A Washington state man who fatally shot two people in Portland will spend at least 50 years behind bars before becoming eligible for parole, prosecutors say.

James Javontae Barquet pleaded guilty Wednesday to two counts of first-degree murder in the November 2018 shootings of Carol Horner and Brian Hansen, court records show.

Barquet, now 29, is also suspected of shooting a Seattle woman in the head less than 24 hours before the Portland killings.

Seattle police said they found DeeAnna Barker, then 19, covered in blood but still conscious and talking in the city’s Licton Springs neighborhood about 2 a.m. on Nov. 19, 2018. A witness identified Barquet by name as the shooter, according to a police report included in Multnomah County Circuit Court documents.

Seattle officers found Barquet holed up inside a motel and demanded he come outside, but he failed to comply and officers eventually returned to their precinct to “complete paperwork tasks,” according to the report.

However, according to a Seattle police online Blotter post released shortly after the shooting, officers searched the motel but did not locate the alleged gunman. A police report indicates officers tried to contact the occupants of a room at the motel but received no response.


The report further states officers determined at the scene they did not have probable cause to seek a search warrant for the room.

Doctors said Barker miraculously avoided a “catastrophic brain injury,” according to the investigative report by Seattle police Detective Alan Cruise. A relative told the Oregonian/OregonLive that Barker has mostly recovered.

Surveillance footage showed Barquet leaving the Oak Tree Motel in a car about 5 a.m., Cruise wrote.

Barquet has not been charged in connection with Barker’s shooting, according to King County Superior Court records.

About 16 hours later, Portland police officers found Horner, 70, dead under the west end of the Morrison Bridge, a bullet hole in her head and a cigarette still in her hand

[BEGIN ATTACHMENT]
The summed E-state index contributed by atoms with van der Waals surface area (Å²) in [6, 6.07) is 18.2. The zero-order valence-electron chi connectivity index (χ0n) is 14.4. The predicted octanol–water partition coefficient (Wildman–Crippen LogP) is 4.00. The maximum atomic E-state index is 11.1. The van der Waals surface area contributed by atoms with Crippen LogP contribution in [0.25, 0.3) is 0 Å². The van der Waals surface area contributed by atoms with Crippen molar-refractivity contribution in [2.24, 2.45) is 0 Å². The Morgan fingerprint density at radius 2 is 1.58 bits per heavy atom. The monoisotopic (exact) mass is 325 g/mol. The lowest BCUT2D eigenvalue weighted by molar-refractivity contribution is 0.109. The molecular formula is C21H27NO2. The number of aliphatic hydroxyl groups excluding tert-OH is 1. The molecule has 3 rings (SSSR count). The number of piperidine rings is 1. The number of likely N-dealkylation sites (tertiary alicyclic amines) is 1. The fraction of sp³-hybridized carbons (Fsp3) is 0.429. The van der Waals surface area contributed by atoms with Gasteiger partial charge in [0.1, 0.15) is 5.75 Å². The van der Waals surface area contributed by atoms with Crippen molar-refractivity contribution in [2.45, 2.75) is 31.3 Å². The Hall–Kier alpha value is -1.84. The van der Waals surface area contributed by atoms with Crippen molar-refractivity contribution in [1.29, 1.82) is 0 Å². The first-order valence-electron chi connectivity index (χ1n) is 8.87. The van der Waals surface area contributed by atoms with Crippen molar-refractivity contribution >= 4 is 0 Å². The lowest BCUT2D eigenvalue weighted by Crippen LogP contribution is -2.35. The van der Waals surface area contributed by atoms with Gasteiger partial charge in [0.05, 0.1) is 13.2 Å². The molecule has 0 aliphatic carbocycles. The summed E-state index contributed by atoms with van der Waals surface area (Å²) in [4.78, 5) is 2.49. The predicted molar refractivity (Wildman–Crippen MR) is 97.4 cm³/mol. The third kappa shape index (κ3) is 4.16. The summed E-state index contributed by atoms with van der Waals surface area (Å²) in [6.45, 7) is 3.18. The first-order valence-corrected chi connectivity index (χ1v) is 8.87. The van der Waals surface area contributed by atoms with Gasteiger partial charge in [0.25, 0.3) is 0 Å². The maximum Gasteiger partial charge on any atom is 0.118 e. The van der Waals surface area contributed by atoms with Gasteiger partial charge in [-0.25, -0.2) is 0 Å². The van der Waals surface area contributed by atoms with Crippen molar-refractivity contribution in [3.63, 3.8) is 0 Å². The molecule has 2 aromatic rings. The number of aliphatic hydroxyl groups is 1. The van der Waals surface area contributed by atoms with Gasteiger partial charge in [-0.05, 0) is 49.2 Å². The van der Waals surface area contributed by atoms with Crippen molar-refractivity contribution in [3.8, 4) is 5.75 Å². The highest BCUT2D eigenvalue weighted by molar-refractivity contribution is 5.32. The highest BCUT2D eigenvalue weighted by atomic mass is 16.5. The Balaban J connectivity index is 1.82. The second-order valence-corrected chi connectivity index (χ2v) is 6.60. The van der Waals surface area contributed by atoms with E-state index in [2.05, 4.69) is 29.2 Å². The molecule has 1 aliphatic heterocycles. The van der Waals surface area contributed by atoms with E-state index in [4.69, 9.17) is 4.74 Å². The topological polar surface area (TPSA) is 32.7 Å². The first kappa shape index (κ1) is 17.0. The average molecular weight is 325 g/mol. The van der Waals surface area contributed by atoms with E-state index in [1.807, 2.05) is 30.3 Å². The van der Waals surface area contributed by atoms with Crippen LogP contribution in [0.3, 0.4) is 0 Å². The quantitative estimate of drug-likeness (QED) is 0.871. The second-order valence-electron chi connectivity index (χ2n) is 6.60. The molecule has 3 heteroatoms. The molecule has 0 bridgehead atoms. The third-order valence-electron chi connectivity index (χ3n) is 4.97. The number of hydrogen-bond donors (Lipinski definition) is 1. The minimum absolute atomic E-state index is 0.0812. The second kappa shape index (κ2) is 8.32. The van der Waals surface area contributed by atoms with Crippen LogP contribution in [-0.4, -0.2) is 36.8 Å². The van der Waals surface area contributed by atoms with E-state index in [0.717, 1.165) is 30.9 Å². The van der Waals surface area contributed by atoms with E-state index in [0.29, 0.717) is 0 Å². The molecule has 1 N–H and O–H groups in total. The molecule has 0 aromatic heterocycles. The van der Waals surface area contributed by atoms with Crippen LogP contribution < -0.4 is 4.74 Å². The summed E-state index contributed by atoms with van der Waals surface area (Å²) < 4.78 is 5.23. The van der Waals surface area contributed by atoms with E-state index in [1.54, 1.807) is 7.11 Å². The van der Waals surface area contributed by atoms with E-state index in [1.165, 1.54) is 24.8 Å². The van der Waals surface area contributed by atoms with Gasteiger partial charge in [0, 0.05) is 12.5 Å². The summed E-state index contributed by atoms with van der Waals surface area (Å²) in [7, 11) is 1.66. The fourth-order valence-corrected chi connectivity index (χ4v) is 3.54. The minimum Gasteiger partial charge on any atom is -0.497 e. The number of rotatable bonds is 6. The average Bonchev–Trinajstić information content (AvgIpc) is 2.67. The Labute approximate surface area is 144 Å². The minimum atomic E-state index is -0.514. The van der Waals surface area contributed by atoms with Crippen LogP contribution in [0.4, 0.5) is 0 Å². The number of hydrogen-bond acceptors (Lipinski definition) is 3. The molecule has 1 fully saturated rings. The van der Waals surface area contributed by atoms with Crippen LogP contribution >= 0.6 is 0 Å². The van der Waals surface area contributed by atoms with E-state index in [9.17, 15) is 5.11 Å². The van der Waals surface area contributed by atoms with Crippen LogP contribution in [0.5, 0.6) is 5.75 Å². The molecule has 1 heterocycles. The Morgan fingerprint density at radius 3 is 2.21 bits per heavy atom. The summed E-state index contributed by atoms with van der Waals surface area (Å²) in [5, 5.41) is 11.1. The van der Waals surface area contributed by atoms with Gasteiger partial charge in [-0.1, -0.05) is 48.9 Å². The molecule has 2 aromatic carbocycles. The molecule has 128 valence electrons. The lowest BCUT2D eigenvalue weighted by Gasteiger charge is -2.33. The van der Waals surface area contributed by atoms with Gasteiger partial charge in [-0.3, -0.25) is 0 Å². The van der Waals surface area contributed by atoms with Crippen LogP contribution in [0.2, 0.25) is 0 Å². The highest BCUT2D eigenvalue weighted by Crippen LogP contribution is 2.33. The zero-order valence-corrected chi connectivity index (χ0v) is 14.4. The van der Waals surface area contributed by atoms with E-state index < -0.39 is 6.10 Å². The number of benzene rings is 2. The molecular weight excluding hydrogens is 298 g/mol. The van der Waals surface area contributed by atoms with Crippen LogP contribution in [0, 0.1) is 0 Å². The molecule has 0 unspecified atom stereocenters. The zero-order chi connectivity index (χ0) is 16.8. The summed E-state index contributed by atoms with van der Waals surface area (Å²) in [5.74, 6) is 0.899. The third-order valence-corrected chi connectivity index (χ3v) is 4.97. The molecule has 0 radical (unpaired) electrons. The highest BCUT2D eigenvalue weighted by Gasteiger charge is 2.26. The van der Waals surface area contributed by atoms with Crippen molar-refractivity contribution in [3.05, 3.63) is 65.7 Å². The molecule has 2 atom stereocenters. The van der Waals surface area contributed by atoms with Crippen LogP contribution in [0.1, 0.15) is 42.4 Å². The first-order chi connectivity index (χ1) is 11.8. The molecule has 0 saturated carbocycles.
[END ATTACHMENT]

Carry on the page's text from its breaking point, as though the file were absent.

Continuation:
Ninety minutes after officers found Horner’s body, a clerk at the Chevron gas station on West Burnside Street reported that a man, later identified as Barquet, had whipped out a gun while trying to buy a pack of cigarettes but left after the clerk flashed his own gun, according to the Multnomah County District Attorney’s Office.


Police responded about 12:40 a.m. the next day to the middle of the Burnside Bridge, where Hansen, 51, had also been fatally shot in the head.

Officers from the Portland Police Bureau’s tactical squad arrested Barquet about 3:30 a.m. near Southwest Third Avenue and Pine Street. He had a .45-caliber handgun tucked in his waistband, according to court documents.

Police recovered .45-caliber ammunition from each of the shooting scenes.

Barquet was later considered temporarily unfit for trial and was twice moved to the Oregon State Hospital for treatment before being returned to Multnomah County to stand trial.

“My brother was sensitive, sweet, and had a goofy sense of humor and was always there in times of need,” Kathy Hansen said in court, according to the district attorney’s office. “I have an idea of how to process grief, but this pain goes deep into my soul… a piece of my heart that my brother held is gone.”

Officials have initiated proceedings to move Barquet to Washington, where he faces charges of unlawfully crossing state lines while on community release for 2016 drug possession charges.

Seattle Times staff reporter Sara Jean Green contributed to this story.